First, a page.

For Freed Guantanamo Detainees, a Well-Manicured Workplace in Bermuda
Some former Guantanamo detainees are said to have returned to their allegedly terrorist ways. Others, such as four Uighurs released from the Guantanamo Bay prison in June, have landed jobs tending the fairways and greens at Bermuda's Port Royal Golf Course, site of October's PGA Grand Slam of Golf. The island-hopping former detainees began working there last week, after a group of Philippine workers apparently failed to show up for work. (Hmmm . . . )
The switch raised eyebrows locally, according to a Reuters report from Bermuda, because foreigners can be given work permits only if no qualified locals want the job. But the Uighurs, who were imprisoned for about seven years as terrorism suspects -- they were determined not to pose any threat to the United States but couldn't be sent back to their native China because they faced the risk of persecution there -- were said by a Bermuda golf official to be doing well in their new jobs.
That will come as no surprise to anyone who has golfed on western China's legendary golf courses, where we hear the greens and fairways are always exquisitely maintained. The Uighurs might even be able to get autographs from the four golfers eligible -- each having won a major championship this year -- to participate in the Grand Slam: Angel Cabrera, Lucas Glover and Stewart Cink. Tiger, if he wins the PGA Championship at Hazeltine National Golf Club near Minneapolis a week from Sunday, would round out the foursome.
No wonder these guys are smiling.
Wise Latina, Unwise GOP?
Democrats and Latino activists have predicted dire electoral consequences for the 31 Republican senators who voted against Judge Sonia Sotomayor's confirmation to the Supreme Court. Republicans led by Sen. John Cornyn (Tex.), citing ideological differences with her on issues such as affirmative action and guns, dismiss the backlash notion as "Democratic cheerleading."
The Republicans may be right. Then again, they may not be fully appreciating the visceral impact on the Latino electorate of Sotomayor's ascension to the high court.
For example, a notice posted last week at elevator banks in the State Department featured an image of the famous Mexican painter Frida Kahlo's self-portrait alongside a photo of Sotomayor under a banner that said "Viva Las Wise Latinas." The notice was for anyone "interested in forming a 'Wise Latina Club' " and invited the department's "wise Latinas" to join an "informal group to network, mentor, discuss issues of mutual concern, engage in advocacy, etc." "Wise Latina" T-shirts are popping up, and supporters even had a "watch the vote party" at the Washington Court Hotel yesterday.
"People are underestimating how Hispanic women are going to respond" to a Justice Sotomayor, National Council of La Raza President Janet Murguía told us, "because of all that she represents. We see ourselves in her. Her journey is our journey, her story is ours." Although it's unclear how much of an election factor Thursday's vote will be, Murguía said it "will resonate for some time, and over the long term people are going to use this as a yardstick."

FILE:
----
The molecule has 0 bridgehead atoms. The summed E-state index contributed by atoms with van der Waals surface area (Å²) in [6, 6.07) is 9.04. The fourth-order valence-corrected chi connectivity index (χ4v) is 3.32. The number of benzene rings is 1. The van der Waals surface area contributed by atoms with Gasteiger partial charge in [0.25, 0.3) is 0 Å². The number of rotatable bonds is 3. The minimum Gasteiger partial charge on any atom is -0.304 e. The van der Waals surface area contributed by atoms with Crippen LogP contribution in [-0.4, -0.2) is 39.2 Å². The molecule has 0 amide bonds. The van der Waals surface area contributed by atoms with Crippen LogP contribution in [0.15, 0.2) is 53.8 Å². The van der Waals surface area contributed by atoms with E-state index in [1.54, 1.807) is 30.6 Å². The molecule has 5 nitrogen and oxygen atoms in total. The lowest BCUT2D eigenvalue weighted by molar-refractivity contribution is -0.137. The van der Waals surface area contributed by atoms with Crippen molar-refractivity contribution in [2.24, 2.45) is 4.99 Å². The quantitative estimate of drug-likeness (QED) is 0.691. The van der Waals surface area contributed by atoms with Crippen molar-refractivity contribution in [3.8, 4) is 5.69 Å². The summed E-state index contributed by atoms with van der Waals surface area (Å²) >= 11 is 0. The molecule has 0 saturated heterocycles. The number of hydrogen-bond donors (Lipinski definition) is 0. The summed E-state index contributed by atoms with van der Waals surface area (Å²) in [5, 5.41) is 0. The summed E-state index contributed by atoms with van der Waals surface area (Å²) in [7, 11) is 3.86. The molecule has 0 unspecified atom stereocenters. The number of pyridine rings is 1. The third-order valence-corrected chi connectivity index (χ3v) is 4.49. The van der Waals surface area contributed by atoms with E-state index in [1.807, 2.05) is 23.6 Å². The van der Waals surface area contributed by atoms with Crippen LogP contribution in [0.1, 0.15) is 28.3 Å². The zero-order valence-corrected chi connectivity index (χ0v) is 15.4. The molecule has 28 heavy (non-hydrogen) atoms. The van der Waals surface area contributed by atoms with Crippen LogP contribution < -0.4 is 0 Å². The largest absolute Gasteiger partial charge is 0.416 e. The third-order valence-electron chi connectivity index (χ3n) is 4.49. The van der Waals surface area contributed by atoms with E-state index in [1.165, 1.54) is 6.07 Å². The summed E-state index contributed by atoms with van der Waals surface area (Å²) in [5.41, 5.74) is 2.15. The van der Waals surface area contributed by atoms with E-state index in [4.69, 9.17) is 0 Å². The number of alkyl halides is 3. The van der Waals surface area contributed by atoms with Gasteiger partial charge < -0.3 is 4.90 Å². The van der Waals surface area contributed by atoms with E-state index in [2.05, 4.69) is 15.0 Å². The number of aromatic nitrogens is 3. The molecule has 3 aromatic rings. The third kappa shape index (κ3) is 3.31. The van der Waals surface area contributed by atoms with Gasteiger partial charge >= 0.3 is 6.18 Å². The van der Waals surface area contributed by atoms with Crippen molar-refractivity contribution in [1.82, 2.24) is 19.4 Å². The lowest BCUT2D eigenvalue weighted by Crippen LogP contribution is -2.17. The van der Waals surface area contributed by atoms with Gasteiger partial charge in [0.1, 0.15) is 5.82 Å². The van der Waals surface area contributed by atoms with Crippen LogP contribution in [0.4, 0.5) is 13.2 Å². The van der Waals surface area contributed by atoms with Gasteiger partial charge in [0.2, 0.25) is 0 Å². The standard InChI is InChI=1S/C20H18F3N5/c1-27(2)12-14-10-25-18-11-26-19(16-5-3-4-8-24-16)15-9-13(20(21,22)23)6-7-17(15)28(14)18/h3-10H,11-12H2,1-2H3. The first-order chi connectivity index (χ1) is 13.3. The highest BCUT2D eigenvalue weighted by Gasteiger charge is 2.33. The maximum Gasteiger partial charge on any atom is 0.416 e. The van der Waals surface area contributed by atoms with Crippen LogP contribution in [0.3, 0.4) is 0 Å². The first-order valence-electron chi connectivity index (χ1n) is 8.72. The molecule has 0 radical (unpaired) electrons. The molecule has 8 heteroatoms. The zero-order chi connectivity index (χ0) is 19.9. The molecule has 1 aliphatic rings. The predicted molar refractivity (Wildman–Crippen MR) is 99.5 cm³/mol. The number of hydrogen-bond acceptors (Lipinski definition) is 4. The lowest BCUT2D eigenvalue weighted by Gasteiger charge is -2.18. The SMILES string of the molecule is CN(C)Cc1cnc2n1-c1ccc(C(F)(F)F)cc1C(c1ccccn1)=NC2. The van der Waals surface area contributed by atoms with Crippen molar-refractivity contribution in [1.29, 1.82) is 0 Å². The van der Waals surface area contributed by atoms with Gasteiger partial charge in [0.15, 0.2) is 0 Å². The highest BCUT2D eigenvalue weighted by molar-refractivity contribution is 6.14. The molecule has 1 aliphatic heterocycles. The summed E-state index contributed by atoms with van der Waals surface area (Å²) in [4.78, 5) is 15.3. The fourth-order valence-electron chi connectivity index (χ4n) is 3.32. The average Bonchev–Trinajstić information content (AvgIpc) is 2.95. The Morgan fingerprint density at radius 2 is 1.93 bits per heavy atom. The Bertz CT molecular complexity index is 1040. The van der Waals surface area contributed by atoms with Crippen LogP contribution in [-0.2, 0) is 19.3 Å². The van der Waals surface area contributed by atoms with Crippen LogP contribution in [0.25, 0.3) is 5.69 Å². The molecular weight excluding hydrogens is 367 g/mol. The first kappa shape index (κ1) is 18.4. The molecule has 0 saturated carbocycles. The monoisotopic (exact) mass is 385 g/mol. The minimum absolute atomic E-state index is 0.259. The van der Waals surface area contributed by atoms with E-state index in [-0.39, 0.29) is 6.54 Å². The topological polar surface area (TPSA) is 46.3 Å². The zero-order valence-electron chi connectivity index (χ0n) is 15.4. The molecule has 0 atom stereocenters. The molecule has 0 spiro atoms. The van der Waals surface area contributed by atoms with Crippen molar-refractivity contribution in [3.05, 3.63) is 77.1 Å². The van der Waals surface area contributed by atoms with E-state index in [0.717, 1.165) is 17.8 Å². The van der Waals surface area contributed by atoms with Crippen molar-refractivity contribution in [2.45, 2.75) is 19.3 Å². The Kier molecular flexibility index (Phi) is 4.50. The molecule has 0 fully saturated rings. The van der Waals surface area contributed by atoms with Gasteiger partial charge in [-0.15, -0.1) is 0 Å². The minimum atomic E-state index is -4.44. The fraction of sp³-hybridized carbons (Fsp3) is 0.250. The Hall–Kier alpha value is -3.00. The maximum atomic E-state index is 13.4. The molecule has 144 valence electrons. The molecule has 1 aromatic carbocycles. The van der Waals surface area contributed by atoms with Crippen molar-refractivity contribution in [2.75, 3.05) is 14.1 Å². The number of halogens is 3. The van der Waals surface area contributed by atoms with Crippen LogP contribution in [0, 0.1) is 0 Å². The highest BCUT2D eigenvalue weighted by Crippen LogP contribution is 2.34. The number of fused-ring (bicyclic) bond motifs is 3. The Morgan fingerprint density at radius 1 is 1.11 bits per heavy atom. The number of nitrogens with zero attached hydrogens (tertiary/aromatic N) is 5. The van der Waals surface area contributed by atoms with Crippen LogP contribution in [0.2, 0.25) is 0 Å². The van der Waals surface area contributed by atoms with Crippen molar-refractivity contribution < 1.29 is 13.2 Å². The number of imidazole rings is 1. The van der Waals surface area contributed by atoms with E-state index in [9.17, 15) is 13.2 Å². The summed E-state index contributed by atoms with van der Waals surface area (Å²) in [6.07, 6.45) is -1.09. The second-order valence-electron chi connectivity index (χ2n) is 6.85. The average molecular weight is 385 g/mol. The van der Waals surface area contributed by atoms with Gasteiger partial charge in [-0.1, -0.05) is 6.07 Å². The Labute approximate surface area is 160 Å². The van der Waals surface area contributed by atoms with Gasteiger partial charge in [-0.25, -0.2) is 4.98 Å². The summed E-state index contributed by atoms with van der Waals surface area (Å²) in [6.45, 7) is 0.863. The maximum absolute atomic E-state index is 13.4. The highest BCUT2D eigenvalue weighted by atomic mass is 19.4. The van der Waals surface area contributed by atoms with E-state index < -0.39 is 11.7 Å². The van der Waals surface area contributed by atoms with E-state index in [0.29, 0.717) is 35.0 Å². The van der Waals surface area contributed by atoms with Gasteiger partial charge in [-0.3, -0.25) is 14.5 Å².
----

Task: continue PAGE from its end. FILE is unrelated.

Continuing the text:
Sen. Kay Bailey Hutchison (R-Tex.), who voted no, may be the first test case of this theory -- if she survives the GOP primary next spring for Texas's governorship.
Justices on the Move
Speaking of Sotomayor, while she is said to be house-hunting in earnest in this area, her predecessor, Justice David Souter, has begun moving into a 3,500-square-foot house he bought last week in Hopkinton, N.H., not far from his family's farmhouse in Weare.
The brown paint on the old house was peeling away when our colleague Philip Rucker visited there in May. The windows sagged with age, and the porch wood was bare. "The creaking, unkempt house looks so haunted," he wrote, "that some people who passed by said they assumed it had been abandoned. The only sign of cultivation is five daffodils blooming alongside the weeds."
Still, it was home.
One reason Souter moved, a neighbor said, was because the house wasn't structurally sound enough to hold the thousands of books in his library. "He said there was just so much weight from the books," the neighbor told the Concord Monitor, "it would be too much for the house to support."
Meanwhile, one of Sotomayor's new colleagues, Justice Clarence Thomas, was cruising the country this week in his 40-foot RV. He and his wife, Ginni, were in Upstate New York on Wednesday, on their way into the Adirondacks. They've driven through 27 states in the last decade, often camping overnight in Wal-Mart parking lots.
"We have been in dozens of Wal-Mart parking lots throughout the country," Ginni Thomas said in a call-in radio interview with Amy Holmes and John Hockenberry on Public Radio International's "The Takeaway." "It's one of our favorite things to do. You can get a little shopping in, see part of real America. It's fun!"
So if Sotomayor needs a temporary place to bunk and shop after the Thomases return . . .
Tapped to Be Diplomats
As long, long expected, the White House said yesterday that President Obama, completing his picks for the major embassies in Europe, has tapped Boston financier, $500,000-plus bundler and mega-contributor Alan D. Solomont to be ambassador to Spain. And, almost as long expected, former Federal Communications Commission chairman William E. Kennard was announced as the choice to be ambassador to the European Union, based in Brussels.